The Reader, 1877

View all works from this time period.

Works mentioned in this section:
The Reader
A Woman in Black at the Opera
• Reading “Le Figaro”
• The Blue Room
•  Young Woman in a Loge Holding a Wide-open Fan
• Five O’clock Tea
• The Nurse
•  Mother About to Wash Her Sleepy Child
• Mrs. Cassatt Reading to Her Grandchildren
• Profile Portrait of Lydia Cassatt
• The Bath
• A Goodnight Hug
Lady at the Tea Table
Girl Arranging Her Hair


Frustrated by the politics and aesthetics of the Salon system, Cassatt began to look to the tonalist paintings of Whistler, bringing new light into her work, and creating a work in 1877 that signals her transition to Impressionism: The Reader.

At this point, she also began to sign her primary signature type for the rest of her career: Mary Cassatt.

In 1877, Cassatt settled permanently in France, and her parents and sister Lydia moved into a Paris apartment with her; she appears to have met Degas in this period as well.

In 1877 and 1878, Cassatt painted three pictures upon which her fame largely rests: A Woman in Black at the Opera, Reading “Le Figaro” and The Blue Room.

At this moment in her career, the hallmarks of Impressionism come together in her work: a light-infused palette, modern life subject matter, and expressive brushwork.

These works also contain echoes of various influences that continued to be important to her work, ranging from Correggio (the pose in The Blue Room) to Degas (also The Blue Room) to Manet (A Woman in Black at the Opera) and Whistler (Reading “Le Figaro”).

A Woman in Black at the Opera and Reading “Le Figaro” were exhibited in the U.S. in late 1878 and early 1879, leading at least one critic to identify Cassatt as an Impressionist in March 1879, even though she did not exhibit with the Impressionists in France until May 1879.

Cassatt’s pictures at her first exhibition with the Impressionists, in 1879, were generally well-received by critics. A number of these works, especially her first theater images, reflect her interest in Degas’s art, which affected her subject matter, compositional types, and experimental use of mediums (Young Woman in a Loge Holding a Wide-open Fan).

Critics at this moment also began to link her subject matter and loose paint handling with that of modern English artists such as John Everett Millais.

Cassatt’s works at the Impressionist exhibition of 1880 were less well-received and were also discussed in relation to Degas and modern English art; Five O’clock Tea was both praised and condemned.

Though Cassatt did not exhibit any images of mothers, children, or child care in the first two Impressionist exhibitions, she began treating this type of subject in the spring of 1878, when she created The Nurse, which is much in keeping with similar small-scale images of women with children in landscape settings exhibited by Degas, Morisot, and Monet in the same era.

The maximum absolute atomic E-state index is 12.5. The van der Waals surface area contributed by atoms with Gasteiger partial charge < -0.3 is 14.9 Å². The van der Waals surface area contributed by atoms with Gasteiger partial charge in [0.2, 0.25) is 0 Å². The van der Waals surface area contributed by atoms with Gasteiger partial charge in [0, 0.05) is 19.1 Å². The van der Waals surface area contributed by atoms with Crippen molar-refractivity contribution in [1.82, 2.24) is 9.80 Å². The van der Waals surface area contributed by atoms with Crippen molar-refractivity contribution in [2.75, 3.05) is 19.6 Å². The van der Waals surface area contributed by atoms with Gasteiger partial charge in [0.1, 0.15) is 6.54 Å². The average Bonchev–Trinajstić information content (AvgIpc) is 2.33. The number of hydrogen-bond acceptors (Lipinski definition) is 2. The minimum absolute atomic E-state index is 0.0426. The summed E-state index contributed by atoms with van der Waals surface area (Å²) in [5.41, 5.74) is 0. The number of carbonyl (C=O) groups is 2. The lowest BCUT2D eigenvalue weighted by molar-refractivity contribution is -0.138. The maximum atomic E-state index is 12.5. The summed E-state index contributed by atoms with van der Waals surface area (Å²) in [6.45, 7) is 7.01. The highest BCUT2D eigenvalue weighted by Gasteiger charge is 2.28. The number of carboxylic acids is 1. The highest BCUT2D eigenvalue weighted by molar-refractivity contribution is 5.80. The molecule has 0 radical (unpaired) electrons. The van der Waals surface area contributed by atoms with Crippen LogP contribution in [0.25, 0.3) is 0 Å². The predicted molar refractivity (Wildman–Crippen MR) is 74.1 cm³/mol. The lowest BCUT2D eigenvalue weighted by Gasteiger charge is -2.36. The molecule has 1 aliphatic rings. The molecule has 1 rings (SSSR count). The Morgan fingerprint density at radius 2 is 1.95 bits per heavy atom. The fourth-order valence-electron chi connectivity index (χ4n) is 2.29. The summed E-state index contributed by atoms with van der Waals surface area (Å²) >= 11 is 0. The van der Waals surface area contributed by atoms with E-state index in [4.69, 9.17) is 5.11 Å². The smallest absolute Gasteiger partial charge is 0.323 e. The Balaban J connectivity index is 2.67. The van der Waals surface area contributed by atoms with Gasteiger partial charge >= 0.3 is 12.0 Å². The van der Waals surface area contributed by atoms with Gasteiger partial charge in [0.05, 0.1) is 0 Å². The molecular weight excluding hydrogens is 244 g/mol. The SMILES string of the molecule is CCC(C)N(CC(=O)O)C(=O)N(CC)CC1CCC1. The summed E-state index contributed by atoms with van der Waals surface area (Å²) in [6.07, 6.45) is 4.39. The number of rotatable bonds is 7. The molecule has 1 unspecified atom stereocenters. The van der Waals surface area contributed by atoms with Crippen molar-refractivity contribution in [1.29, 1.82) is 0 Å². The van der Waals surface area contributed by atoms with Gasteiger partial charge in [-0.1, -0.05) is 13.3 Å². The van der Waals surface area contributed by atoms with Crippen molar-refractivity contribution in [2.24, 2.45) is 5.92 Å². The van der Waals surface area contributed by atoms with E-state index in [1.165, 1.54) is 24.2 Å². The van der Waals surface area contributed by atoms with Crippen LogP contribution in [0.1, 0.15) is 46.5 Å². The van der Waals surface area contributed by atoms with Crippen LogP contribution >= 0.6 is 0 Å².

In 1880, she painted her most significant early mother and child picture, Mother About to Wash Her Sleepy Child, which looks to Correggio and Whistler, while also incorporating a reference to Degas’s brothel prints, with their interest in the theme of washing.

At this same moment, also acting in close concert with Degas, Cassatt began experimenting with etching and aquatint, focusing on images of her family members reading and doing needlework and women paying social calls and attending the theater.

Cassatt’s contributions to the 1881 exhibition were among the most critically acclaimed works in the show. Critics continued to appreciate the “Englishness” of her painting, but also detected a return to the Italian “primitives” of Western art (Ghirlandaio, Botticelli) in the bright, opaque colors, flat surfaces, and absence of chiaroscuro in pictures such as Mrs. Cassatt Reading to Her Grandchildren.

Cassatt’s were also among the most “abstract” of the pictures on view (see Profile Portrait of Lydia Cassatt), and her interest in the decorative effects of pattern (see also A Goodnight Hug) prefigure not only her “Post-Impressionist” works such as The Bath, but also the concern with wallpaper and textile patterns of the Nabis, especially Édouard Vuillard.

Durand-Ruel bought a few of her works in 1881–82; he did not handle her work again until 1890.

Cassatt worked only sporadically in the period 1882–85 due to the death of her sister, other family health issues, and her preoccupation with obtaining a portrait of her sister-in-law that had been commissioned from Whistler. The works she finished in this period generally depicted her brother Alexander and his family and a new governess brought in to care for his children (possibly Mathilde’s cousin).

In 1883, Cassatt created the now beloved Lady at the Tea Table, which was refused by the sitter, who found it unflattering.

She returned to the Impressionist fold for the group’s final exhibition in 1886; her works were received less enthusiastically than they had been in 1881; as they would for most of her career, critics could not agree as to whether her work, and her facture in particular, was masculine or feminine, brutal or delicate.

In contrast to her earlier Impressionist exhibitions, which were comprised of works that had not yet been sold (save one), four of her seven contributions to the 1886 exhibition already belonged to collectors.

Degas so much admired one of her contributions, Girl Arranging Her Hair (which had been created by Cassatt to challenge his assertion that women know nothing of style), that he traded one of the pastels from his infamous “Bathers” pastels from the same exhibition for it.

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